There’s a fascinating look at skill development here that reminds me of an interesting anecdote I read in Sports Illustrated a while back. When people think of sports inefficiencies these days they think of analytics, numbers, Moneyball, etc. But those are just the most the most prominent modern manifestations. Back in the late 19th century, Baltimore Orioles manager Ned Hanlon began bringing his team down south prior to the season to work on their skills and ability to execute plays like the squeeze bunt and the hit and run. He had players field grounders and fly balls for hours every day, and his teams, more ready for the season than ever before, won three straight National League pennants, leading other managers to copy his practice and develop what has become known as Spring Training. Hanlon actually developed baseball’s first true inefficiency: fundamentals.
As many of you know, I love reading about baseball and soccer analytics. I think that in baseball’s case, having the “first mover” element means that later-adapting sports like hockey can look to copy many of their concepts and ideas, even if the sports are quite different. Soccer, meanwhile, is quite a similar game to hockey – just a slower version – and therefore many of the more specific practices translate quite well.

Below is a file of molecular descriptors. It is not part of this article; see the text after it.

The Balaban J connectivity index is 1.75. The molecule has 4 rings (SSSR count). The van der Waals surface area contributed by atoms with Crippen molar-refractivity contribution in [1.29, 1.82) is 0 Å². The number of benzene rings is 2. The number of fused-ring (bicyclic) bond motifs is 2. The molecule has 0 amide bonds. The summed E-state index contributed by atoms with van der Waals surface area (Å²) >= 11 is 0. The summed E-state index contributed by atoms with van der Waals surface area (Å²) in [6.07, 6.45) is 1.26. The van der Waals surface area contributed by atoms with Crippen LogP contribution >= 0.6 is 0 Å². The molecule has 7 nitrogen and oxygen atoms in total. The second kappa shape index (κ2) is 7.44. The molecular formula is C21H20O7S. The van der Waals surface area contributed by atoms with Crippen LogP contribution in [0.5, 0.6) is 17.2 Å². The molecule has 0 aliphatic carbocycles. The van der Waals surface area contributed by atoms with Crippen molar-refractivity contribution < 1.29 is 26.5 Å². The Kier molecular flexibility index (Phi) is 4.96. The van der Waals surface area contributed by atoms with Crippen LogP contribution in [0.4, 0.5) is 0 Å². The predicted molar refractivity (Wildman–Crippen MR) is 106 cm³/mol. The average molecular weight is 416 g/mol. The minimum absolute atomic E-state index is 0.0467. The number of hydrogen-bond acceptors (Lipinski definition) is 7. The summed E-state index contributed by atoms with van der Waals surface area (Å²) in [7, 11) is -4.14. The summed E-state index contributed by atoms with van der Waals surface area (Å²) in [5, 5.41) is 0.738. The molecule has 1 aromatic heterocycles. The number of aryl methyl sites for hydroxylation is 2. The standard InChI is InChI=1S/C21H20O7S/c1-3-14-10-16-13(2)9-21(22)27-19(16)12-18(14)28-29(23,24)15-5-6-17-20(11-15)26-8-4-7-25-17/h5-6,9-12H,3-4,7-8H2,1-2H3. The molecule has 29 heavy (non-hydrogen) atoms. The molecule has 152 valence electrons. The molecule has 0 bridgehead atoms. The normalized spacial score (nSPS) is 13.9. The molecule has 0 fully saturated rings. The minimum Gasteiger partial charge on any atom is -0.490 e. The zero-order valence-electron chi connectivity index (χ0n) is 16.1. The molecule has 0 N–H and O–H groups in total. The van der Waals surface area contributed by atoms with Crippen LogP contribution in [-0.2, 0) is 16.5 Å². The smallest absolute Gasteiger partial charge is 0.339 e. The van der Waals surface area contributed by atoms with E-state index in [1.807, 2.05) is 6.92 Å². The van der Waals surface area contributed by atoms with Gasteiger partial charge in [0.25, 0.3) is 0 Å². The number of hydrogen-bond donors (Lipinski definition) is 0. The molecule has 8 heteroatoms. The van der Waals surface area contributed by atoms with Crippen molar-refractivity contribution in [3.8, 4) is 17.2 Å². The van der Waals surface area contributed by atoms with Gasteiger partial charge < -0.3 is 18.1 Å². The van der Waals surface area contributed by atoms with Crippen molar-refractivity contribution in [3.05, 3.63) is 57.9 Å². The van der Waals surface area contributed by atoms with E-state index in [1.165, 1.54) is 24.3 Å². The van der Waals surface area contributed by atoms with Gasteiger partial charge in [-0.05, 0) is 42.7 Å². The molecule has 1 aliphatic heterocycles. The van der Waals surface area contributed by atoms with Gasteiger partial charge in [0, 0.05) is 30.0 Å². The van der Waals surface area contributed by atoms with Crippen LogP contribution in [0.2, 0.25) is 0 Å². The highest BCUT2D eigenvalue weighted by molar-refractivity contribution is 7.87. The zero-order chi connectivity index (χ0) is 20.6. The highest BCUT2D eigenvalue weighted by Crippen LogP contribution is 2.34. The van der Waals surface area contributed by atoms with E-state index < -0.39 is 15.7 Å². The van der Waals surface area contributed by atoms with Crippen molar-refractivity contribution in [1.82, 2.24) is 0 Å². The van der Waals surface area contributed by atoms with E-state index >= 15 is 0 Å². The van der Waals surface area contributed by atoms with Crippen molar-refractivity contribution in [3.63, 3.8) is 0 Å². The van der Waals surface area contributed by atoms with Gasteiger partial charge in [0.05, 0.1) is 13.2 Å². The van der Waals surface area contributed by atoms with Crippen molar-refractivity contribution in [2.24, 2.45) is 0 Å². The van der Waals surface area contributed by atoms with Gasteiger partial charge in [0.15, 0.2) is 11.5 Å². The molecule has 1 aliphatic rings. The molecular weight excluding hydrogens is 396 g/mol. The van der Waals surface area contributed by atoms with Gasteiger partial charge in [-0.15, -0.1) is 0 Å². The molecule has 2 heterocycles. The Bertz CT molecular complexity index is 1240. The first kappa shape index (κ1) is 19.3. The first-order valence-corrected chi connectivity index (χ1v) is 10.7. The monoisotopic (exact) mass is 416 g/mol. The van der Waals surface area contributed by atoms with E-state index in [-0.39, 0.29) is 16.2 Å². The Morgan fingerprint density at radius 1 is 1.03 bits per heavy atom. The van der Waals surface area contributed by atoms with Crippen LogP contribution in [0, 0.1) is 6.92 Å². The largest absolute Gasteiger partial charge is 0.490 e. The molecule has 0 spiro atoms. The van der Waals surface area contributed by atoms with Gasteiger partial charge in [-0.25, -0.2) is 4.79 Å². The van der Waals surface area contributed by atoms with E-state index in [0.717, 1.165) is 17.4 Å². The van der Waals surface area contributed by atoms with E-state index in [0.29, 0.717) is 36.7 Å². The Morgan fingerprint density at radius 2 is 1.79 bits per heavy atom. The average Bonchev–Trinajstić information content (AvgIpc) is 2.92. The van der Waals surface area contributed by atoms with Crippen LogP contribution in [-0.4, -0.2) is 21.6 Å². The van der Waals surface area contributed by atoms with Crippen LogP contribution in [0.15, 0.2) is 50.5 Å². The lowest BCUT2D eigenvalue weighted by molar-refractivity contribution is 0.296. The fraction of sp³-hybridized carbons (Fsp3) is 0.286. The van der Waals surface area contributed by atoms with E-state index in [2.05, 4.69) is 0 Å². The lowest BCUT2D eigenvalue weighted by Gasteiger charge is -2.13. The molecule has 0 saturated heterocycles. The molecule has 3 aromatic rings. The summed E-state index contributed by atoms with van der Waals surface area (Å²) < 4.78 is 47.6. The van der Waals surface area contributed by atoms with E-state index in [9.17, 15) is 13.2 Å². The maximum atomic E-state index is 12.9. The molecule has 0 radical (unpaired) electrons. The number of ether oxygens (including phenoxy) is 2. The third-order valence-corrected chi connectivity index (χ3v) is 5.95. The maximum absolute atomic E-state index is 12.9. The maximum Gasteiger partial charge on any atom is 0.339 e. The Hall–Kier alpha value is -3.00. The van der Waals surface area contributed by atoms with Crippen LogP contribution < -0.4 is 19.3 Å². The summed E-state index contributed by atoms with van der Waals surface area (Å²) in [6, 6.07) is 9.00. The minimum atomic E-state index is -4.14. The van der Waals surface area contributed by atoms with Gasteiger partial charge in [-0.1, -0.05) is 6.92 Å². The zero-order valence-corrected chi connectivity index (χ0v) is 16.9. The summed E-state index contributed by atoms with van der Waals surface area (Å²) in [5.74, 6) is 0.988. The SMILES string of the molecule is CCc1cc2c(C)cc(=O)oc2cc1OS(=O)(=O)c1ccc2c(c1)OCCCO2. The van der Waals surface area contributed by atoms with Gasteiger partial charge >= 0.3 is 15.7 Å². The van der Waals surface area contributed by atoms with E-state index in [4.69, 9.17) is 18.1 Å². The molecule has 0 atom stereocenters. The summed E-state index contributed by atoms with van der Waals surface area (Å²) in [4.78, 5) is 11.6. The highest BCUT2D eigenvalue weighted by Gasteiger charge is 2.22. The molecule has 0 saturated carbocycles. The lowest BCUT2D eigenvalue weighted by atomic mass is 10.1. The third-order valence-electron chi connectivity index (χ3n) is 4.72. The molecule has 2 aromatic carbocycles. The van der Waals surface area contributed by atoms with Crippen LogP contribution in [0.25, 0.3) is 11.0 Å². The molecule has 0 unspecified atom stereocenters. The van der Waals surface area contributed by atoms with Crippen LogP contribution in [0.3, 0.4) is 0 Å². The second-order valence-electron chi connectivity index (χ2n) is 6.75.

Soccer is at an interesting point though because they, unlike baseball, are uncovering new statistics (courtesy of companies like Opta) while also just now figuring out which of those statistics are meaningful. You can get an idea of how far behind analytics in soccer is by the fact that its main predictive statistic: Total Shots Ratio – which is essentially the soccer version of corsi – is actually based on corsi.
There’s a scene in Moneyball where Red Sox owner John Henry offers his vacant GM position to Billy Beane. “Anybody who’s not tearing their team down right now and rebuilding it using your model,” he says. “They’re dinosaurs.” The Oakland A’s were the first movers of modern sports analytics. They took a risk, and while there were stumbles along the way, they benefitted as a result. In hockey, it took a decade longer for any kind of true analytic implementation, and we’re still not quite in “tear down and rebuild using your model” territory. So why has it taken so long? I think the answer lies in the hockey world’s view of baseball. NHL executives are drawn to the differences between the two sports rather than their similarities. Yes, baseball is a stop-start game whereas hockey is fluid. And yes, baseball involves more one-on-one matchups and less team play. But beyond that, the games – and the strategies that result in building the best possible teams – are actually quite similar.